Too Much Sleep

"Unbearable"

Too Much Sleep Review


Jack Crawford, the lazy 24-year-old security guard who spends the whole of "Too Much Sleep" looking drowsy and trying half-heatedly to find his missing gun, isn't half as lazy as David Maquiling, the writer-director of this fatiguingly mundane snoozer.

Maquiling lazily hired lazy, flavorless actors to play lazy, boring characters, and when they all deliver their dialogue like a lazy bunch of high school slackers in a Lit class, he's too lazy to shoot the scene again and demand more.

The movie is apparently supposed to be some kind of commentary on apathetic suburban malaise, so some of this indifference may be intentional, but if that's the case, it's hard to make the distinction between numbed characters and bad acting. Whatever the case, there's plenty of both.

The plot, what there is of it, begins when Jack (Marc Palmieri) gets distracted by a pretty girl on a bus ride home from his all-night rent-a-cop job. When she gets off the bus, he notices somebody swiped the grocery bag where he'd put his gun. He suspects the girl and gives chase, but not like he means it. He jumps off the bus, looks down the street in each direction, then seems to lose interest.

Jack goes to Eddie (Pasquale Gaeta) a friend's deli-owning, underworld Italian uncle for help and these two men go on a wild goose chase around the New Jersey 'burbs, running across a handful of what Maquiling clearly believes are amusingly quirky oddballs. The director lingers, and lingers, and lingers, and lingers on these utterly wooden encounters that easily distract Jack's gerbil brain from the task at hand and will likely inspire moans of "who cares!" from anybody watching this narcoleptic trifle of a low-budget, amateur-hour movie.

Not only are the performances utterly lifeless, the actors seem so uncomfortable, unengaged and under-prepared that "Too Much Sleep" feels like the first table reading of a dinner theater production. And the filmmaking is so inept it's distracting. When Jack finally catches up with the girl on the bus, then starts romancing her five minutes later, there's a scene in which he asks, "How do you define love?" The painfully obvious blocking of this scene -- the girl sitting under a willow tree with the setting sun over her shoulder -- is so blatantly staged that it actually overwhelms the dialogue, which isn't at all interesting to begin with.

The only engaging element in this entire picture is Gaeta -- a poor man's Joe Pesci -- as the quick-talking, always-talking Uncle Eddie. No matter what else is going on in the story, Gaeta is forever in the middle of regaling Jack with some tall tale of his life as a low-level operator. Gaeta was the only thing keeping me from wanting to jump through the screen and help Jack find his gun -- so I could shoot myself in the head with it instead of having to watch the rest of this movie.



Facts and Figures

Run time: 88 mins

In Theaters: Friday 23rd March 2001

Distributed by: The Shooting Gallery

Reviews

Contactmusic.com: 0.5 / 5

Rotten Tomatoes: 67%
Fresh: 30 Rotten: 15

IMDB: 6.7 / 10

Cast & Crew

Director:

Contactmusic


Links



Advertisement

Contactmusic 2017 Exclusive

New Movies

Beauty And The Beast Movie Review

Beauty And The Beast Movie Review

This remake of Disney's 1991 classic is remarkably faithful, using present-day digital animation effects to...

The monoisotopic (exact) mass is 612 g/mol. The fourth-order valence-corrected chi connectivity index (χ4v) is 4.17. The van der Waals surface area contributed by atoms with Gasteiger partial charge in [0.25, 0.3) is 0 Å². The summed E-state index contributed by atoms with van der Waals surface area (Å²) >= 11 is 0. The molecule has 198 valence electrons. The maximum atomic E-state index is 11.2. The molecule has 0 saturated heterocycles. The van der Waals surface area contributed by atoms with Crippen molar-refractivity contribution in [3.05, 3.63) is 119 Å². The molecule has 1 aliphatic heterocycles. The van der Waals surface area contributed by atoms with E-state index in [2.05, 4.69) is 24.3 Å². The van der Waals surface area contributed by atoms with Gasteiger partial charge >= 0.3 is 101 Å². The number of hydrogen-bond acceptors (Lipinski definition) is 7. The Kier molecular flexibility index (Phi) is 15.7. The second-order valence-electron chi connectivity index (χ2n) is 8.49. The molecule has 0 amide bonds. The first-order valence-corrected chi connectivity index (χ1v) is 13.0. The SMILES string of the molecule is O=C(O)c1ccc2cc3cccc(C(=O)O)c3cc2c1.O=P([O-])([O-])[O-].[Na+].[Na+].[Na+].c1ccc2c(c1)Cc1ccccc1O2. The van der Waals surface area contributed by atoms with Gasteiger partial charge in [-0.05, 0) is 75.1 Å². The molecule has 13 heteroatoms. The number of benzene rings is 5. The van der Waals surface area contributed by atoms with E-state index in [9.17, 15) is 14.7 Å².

The Salesman Movie Review

The Salesman Movie Review

Iranian filmmaker Asghar Farhadi won his second Oscar with this astute drama which, like 2011's...

Get Out Movie Review

Get Out Movie Review

Leave it to a comedian to make one of the scariest movies in recent memory....

Personal Shopper Movie Review

Personal Shopper Movie Review

After winning a series of major awards for her role in Olivier Assayas' Clouds of...

Certain Women Movie Review

Certain Women Movie Review

In films like Wendy and Lucy and Meek's Cutoff, writer-director Kelly Reichardt has told sharply...

Kong: Skull Island Movie Review

Kong: Skull Island Movie Review

After the success of 2014's Godzilla reboot, the Warner Bros monsters get their own franchise,...

Viceroy's House Movie Review

Viceroy's House Movie Review

Filmmaker Gurinder Chada (Bend It Like Beckham) draws on her own family history to explore...

Advertisement
Trespass Against Us Movie Review

Trespass Against Us Movie Review

With an extra dose of attitude and energy, this Irish comedy-drama hits us like a...

Logan Movie Review

Logan Movie Review

Hugh Jackman returns to his signature role one last time (so he says), reuniting with...

Patriots Day Movie Review

Patriots Day Movie Review

The third time's a charm for Mark Wahlberg and director Peter Berg, who previously teamed...

A Cure for Wellness Movie Review

A Cure for Wellness Movie Review

It's no surprise that this creep-out horror thriller is packed with whizzy visual invention, since...

It's Only the End of the World Movie Review

It's Only the End of the World Movie Review

At just 27 years old, Canadian filmmaker Xavier Dolan has an almost overwhelming set of...

Hidden Figures Movie Review

Hidden Figures Movie Review

This film recounts such a great true story that we don't mind the fact that...

The Founder Movie Review

The Founder Movie Review

This is the story of Ray Kroc, the man who created the concept of McDonald's....

Advertisement
Artists
Actors
    Filmmakers
      Artists
      Bands
        Musicians
          Artists
          Celebrities
             
              Artists
              Interviews
                musicians & bands in the news
                  actors & filmmakers in the news
                    celebrities in the news

                      Go Back in Time using our News archive to see what happened on a particular day in the past.